Living in Chicago there are a variety of top notch networks of doctors such as Northwestern, Rush, University of Chicago, and Illinois Masonic to choose from. When making an appointment, first ask if the doctor will accept your form of health insurance. To be seen sooner, ask if you can come for a walk in appointment the following morning. Many offices are willing to see last minute patients first thing in the morning, because they won’t already be bogged down with patients. If you have preexisting conditions or want to be a doctor’s office pro, ask what Integrated Healthcare System the office uses. You’ll find that many doctors and hospitals use what’s called “Epic”. There’s a good chance that your doctor back home and your doctor at school will use the same software – if they do, they should be able to access your medical records electronically! For me, this is extremely helpful because I have a mild heart condition. It saves both myself and the doctor time when it comes to understanding my medical history and increases accuracy.
Tip #3: Know how to seek emergency medical attention
If your symptoms become intolerable or you get that feeling that something isn’t right, you’ll likely need to consider a trip to the emergency room. Illinois Masonic Hospital is the closest hospital to the Lincoln Park campus. In non-life threatening emergencies, DePaul’s Public Safety team will drive you to and from the hospital no matter the time of day. Unfortunately, this was a DePaul service I had to use for the first time last Monday night. The warm cheery vibe the officer gave off was something I was incredibly thankful for at 3:30am.
Tip #4: Notify your professors
If you go to the doctor or the emergency room, be sure to ask for a note for school. You can use this documentation of your illness to complete an Absence Notification through the Dean of Students Office. Although this process doesn’t excuse you from class or assignments, it notifies your professor of a personal or medical emergency, and is a good way to initiate the conversation about what work you might be able to make up.
Tip #5: Clean your space!
As soon as you’re feeling us to it, deep clean your space. Vacuum the rugs, wash your bedding (in DePaul’s FREE laundry machines and dryers), scrub your reusable water bottle, clean all surfaces, and don’t forget to sanitize all of the door handles and light switches in your room or apartment. The key to any contagious illness is to limit its ability to spread. Take Care DePaul!
In high school, often students are forced into taking the same core classes over and over and over again. In college, life could not be more different.
This quarter, I’m taking an event planning class, a film class, a social media strategy class, and am completing my senior thesis. Needless to say, my class schedule is far from boring or repetitive.
My event planning class has been one of my favorite classes at DePaul. My professor, Anne Davis, works for the Chicago Department of Cultural Affairs & Special Events, and many of her lessons and homework assignments come straight from her actual job.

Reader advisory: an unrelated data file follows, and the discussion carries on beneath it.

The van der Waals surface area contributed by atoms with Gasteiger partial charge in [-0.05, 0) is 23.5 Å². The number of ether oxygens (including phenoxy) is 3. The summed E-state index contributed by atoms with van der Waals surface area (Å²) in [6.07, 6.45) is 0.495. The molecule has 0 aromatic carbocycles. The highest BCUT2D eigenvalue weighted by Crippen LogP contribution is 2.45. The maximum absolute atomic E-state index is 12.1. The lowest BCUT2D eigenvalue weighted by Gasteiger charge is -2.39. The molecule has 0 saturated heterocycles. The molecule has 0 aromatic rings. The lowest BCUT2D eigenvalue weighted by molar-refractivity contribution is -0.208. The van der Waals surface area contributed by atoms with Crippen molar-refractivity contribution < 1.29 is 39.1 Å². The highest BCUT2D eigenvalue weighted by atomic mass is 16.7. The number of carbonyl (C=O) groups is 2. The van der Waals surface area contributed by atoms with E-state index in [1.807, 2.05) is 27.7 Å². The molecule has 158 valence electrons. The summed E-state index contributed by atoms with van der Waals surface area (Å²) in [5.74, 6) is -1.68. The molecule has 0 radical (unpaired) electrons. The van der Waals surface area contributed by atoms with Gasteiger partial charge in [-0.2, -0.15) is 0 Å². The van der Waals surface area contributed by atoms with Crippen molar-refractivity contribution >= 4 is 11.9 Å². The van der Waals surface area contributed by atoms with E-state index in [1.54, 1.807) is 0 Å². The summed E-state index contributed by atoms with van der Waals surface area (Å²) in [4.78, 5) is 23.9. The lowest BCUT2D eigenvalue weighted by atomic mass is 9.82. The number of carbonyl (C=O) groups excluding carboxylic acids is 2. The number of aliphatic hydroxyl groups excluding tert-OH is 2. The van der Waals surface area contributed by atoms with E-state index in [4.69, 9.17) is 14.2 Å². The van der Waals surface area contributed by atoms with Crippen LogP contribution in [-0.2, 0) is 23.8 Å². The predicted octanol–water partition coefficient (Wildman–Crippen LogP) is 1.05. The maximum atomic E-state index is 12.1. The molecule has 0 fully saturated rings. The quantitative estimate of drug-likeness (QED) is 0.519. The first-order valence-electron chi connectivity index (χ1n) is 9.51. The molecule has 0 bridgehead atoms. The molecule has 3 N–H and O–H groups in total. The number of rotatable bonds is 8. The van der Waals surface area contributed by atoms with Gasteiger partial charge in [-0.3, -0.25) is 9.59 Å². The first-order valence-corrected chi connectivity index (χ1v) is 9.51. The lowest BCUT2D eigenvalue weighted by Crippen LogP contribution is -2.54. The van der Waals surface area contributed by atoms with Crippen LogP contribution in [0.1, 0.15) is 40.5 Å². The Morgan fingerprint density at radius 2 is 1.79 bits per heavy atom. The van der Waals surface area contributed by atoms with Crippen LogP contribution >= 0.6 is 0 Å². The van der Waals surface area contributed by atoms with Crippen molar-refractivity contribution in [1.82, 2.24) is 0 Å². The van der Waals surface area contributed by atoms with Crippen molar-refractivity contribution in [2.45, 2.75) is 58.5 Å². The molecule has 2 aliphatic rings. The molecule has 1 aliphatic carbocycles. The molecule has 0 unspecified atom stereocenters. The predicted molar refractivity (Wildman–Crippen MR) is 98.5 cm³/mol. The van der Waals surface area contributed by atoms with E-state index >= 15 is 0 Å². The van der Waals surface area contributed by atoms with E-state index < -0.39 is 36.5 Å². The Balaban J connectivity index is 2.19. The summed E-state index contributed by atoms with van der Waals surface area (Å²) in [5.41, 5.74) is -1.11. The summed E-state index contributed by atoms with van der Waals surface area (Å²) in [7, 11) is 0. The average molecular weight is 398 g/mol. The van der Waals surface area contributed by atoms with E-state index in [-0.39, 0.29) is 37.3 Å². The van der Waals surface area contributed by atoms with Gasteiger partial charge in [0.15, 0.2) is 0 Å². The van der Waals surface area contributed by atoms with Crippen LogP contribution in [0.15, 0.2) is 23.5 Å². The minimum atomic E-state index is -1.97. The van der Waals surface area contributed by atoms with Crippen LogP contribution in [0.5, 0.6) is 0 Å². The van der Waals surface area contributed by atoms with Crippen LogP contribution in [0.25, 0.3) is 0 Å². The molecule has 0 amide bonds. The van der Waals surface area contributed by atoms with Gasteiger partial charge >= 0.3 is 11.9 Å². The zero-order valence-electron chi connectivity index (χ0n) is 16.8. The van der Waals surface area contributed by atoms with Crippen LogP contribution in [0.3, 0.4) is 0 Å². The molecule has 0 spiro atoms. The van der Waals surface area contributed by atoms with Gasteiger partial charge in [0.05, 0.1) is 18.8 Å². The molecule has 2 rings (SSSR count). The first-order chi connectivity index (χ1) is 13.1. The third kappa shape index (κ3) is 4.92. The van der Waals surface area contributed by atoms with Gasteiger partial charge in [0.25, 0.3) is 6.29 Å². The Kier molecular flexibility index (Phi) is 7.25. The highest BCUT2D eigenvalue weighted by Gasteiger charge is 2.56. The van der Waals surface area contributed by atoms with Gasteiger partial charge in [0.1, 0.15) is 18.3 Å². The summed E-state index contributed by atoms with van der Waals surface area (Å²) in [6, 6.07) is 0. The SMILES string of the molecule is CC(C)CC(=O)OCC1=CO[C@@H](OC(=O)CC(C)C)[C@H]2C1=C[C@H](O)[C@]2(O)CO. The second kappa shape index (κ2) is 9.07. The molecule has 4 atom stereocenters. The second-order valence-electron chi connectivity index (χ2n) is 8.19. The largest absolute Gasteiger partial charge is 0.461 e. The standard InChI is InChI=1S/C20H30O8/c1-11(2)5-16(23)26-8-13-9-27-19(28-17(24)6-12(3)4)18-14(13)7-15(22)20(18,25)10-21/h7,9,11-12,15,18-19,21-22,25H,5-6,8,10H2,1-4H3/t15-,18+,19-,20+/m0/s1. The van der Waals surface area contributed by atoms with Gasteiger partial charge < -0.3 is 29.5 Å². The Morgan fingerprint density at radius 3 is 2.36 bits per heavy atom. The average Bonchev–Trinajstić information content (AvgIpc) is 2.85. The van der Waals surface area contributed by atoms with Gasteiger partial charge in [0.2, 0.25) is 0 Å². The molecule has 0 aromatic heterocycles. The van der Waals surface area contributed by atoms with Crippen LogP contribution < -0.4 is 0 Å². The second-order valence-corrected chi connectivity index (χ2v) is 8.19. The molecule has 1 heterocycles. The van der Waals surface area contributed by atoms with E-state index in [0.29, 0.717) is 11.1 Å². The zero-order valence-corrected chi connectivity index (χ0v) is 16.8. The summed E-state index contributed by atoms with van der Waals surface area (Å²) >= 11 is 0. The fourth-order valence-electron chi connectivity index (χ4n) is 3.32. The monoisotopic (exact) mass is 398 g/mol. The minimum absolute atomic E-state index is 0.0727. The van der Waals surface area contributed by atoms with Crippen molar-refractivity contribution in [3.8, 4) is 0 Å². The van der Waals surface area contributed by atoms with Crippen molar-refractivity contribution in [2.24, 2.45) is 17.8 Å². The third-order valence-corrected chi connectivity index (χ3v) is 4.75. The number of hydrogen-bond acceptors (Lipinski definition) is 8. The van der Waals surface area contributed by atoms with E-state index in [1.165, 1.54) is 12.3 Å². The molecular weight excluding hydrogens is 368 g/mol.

The insights you get from having a professor who actually works in the field that they teach about is something that is invaluable and very common at DePaul. Last quarter, I took a political communication class taught by someone who was working for U.S. Representative Tammy Duckworth. I’ve also taken an honors art history course where my professor was a guest curator for an exhibit at the Art Institute.
Getting a firsthand perspective on real world, real time projects and events makes class so much more interesting. Anne has brought in some really impressive guest speakers, letting our class ask questions and learn the behind the scenes details of events like Taste of Chicago, Chicago’s Draft Town, and Chi-Town Rising.
We’ve also learned how to negotiate sponsorship for events, plan event layouts, and create production schedules. Every homework assignment was created in the hopes that the assignments could be used as work samples on job interviews. I feel confident about the work and feedback I’ve received on my assignments from Anne, and would definitely consider bringing them with me to a relevant job interview.
One of the coolest classes Anne planned was a backstage tour of the Chicago Symphony Orchestra. My class and I got to see the symphony’s dressing rooms, practice rooms, instruments, and we even got to sit in the seats behind the musicians that face the audience.
Anne’s class has introduced me to the true nature of the event planning industry. I’m finding that I have a newfound interest in the industry and I hope that my future career will involve planning large scale events. Her class is definitely not easy, but the work that I am producing and the knowledge that I’m gaining makes every project and quiz worth it.
Lately, I’ve found myself feeling a little skeptical about Facebook. Have you noticed that they show “sponsored ads” based on website that are visited from your computer? How could Facebook possibly know about the dress I was Googling, or the Shamrock Shuffle
that I’ll be running in April? The Internet is a scary place – and quite honestly I’m not sure how I feel about Facebook snooping into my Internet history browser.